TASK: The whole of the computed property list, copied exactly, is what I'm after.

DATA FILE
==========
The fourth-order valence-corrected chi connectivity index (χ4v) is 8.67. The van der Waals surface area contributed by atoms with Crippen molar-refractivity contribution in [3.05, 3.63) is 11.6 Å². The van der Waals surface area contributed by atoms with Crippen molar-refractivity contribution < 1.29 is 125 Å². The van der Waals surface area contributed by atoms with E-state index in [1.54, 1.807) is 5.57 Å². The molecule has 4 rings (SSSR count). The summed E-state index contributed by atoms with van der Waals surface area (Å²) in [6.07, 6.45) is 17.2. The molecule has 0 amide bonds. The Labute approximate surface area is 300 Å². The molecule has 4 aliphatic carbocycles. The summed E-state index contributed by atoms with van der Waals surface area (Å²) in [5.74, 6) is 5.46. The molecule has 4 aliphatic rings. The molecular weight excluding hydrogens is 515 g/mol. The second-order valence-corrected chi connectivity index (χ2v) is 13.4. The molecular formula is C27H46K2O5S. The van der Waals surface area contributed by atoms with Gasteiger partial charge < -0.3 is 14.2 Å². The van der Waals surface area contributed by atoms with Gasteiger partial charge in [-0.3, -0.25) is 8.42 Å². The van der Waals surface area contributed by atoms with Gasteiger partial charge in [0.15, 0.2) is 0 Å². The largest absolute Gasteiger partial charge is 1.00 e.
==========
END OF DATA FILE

The fourth-order valence-corrected chi connectivity index (χ4v) is 8.67. The van der Waals surface area contributed by atoms with Crippen molar-refractivity contribution in [3.05, 3.63) is 11.6 Å². The van der Waals surface area contributed by atoms with Crippen molar-refractivity contribution < 1.29 is 125 Å². The van der Waals surface area contributed by atoms with E-state index in [1.54, 1.807) is 5.57 Å². The molecule has 4 rings (SSSR count). The summed E-state index contributed by atoms with van der Waals surface area (Å²) in [6.07, 6.45) is 17.2. The molecule has 0 amide bonds. The Labute approximate surface area is 300 Å². The molecule has 4 aliphatic carbocycles. The summed E-state index contributed by atoms with van der Waals surface area (Å²) in [5.74, 6) is 5.46. The molecule has 4 aliphatic rings. The molecular weight excluding hydrogens is 515 g/mol. The second-order valence-corrected chi connectivity index (χ2v) is 13.4. The molecular formula is C27H46K2O5S. The van der Waals surface area contributed by atoms with Gasteiger partial charge < -0.3 is 14.2 Å². The van der Waals surface area contributed by atoms with Gasteiger partial charge in [-0.3, -0.25) is 8.42 Å². The van der Waals surface area contributed by atoms with Gasteiger partial charge in [0.15, 0.2) is 0 Å². The largest absolute Gasteiger partial charge is 1.00 e.